3 generations of Haitian women share a secret custom that haunts their lives....Great Book!
LibraryThing member snash
A tale of women across 4 generations dealing with old traditional virginity safeguards. Learning to honor the pluses of their Haitian culture while breaking the chain of abuse. Also a tale of forgiveness.
LibraryThing member DrFuriosa
A touching, crushing glimpse at the mother-daughter relationship and the matrilineal heritage every woman carries inside. Danticat is a remarkable writer.
LibraryThing member TheAmpersand
There's a certain kind of reader that prefers novels about the interpersonal problems of couples who live in New York City or London. There's a certain kind of reader who likes books that contain characters that they can describe as "relatable." "Breath, Eyes, Memory" is not a book for those kind
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of readers. Like Chinua Achebe's "Things Fall Apart", it's a novel that's filled with characters who love to tell stories but may never have picked up a novel in their lives. Split between rural Haiti and the grimy, dangerous parts of New York, there probably isn't much that middle-class native English speakers will be able to directly relate to here. During the scenes set in Haiti, its characters speak in a folk dialect so dense with metaphor and allusion that they might as well be reciting poetry to one another. The figurative language here is often extremely beautiful, but, as it seems awkawrdly translated from Creole or French, it often sits rather uncomfortably on the page, which is, I'd wager, exactly the effect the author sought to create. I liked it, but I imagine that some readers will find it too strange, others almost quaint. The scenes set in Reagan-era New York are, in contrast, enormously blunt about the pain and disorientation of the immigrant experience: the mental trauma that its characters feel is often so great that they often seem hardly able to fully acknowledge, never mind express, their confusion. While the parts of the book set in Haiti show how tight-knit Haitian families and rural communities can be, this human connection doesn't often seem to offer much comfort to anyone: the author is not at all interested in sparing the reader the details the place's overwhelming poverty. In "Breath, Eyes, Memory," life is, above all, hard and unforgiving, and involves one loss or disappointment after another.

Things do get better, though. The main character's family somehow manages to edge up into the American middle class. She meets a love interest so enormously likable that you wonder what he's doing in the novel at all, though her problems don't exactly disappear as soon as he makes his entrance. Her voice grows and matures as she does, and her and the reader's understanding of the books other characters also grows as the book moves forward, even as their pain lingers. But "Breath, Eyes, Memory" never quite stops seeming like an attempt -- if a fairly successful one -- to use the novelistic form to describe a sort of human experience that has, historically, been almost completely foreign to it. This, too, may or may not please its readers, and will probably lose some completely. Danticat, to her credit, doesn't seem much inclined to put any of her first world readers on familiar ground: "Breath, Eyes, Memory" feels like it's told on her terms.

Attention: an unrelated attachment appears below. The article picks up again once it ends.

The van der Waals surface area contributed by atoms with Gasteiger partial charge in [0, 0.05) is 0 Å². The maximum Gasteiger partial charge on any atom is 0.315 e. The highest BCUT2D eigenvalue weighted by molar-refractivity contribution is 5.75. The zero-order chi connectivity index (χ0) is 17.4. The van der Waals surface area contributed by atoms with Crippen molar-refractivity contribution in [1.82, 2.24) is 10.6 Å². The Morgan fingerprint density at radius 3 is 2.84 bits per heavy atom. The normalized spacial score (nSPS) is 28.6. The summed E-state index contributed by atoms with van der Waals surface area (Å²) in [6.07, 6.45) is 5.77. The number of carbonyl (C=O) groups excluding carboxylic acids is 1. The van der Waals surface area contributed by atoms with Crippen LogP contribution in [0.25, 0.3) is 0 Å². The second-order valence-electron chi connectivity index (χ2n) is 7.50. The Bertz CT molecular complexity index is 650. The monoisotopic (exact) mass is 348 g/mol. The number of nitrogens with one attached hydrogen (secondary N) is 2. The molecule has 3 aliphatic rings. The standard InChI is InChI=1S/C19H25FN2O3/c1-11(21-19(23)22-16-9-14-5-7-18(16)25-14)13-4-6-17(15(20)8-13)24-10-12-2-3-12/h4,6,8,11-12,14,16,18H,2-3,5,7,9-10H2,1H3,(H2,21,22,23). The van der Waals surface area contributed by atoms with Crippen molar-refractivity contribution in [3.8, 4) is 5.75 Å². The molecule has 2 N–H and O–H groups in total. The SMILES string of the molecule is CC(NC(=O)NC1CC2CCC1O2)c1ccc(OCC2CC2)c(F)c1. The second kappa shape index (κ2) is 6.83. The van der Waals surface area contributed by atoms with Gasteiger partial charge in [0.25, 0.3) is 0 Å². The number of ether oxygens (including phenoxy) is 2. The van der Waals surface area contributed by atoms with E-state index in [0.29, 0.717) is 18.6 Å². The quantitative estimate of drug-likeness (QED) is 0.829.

Men are largely absent from the book, and there are times where it seems that the author is deliberately trying to portray life in this Haitian family as centered on communal, specifically female experience. There are times when the main character and her mother seem to strike a hard-fought balance between the culture that produced them and their later experiences. But it's never easy, and, as good as this novel can be, it's seldom a reassuring or comfortable read. It's an often poetic novel about the hard realities of survival in tough places. It's unlike most novels I've ever read, and won't be everybody's cup of tea. Even so, I'd recommend it to everyone but the readers mentioned at the beginning of my review.
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LibraryThing member steller0707
This was a hard book to read - four Haitian women, strong but powerless to escape their life circumstances. Grandmother, two sisters and a granddaughter, bearing separate burdens and carrying tales of tradition, abuse and neglect. They both hurt and grieve for each other. It's a beautifully written
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story carrying some hope in "breath, eyes and their memory."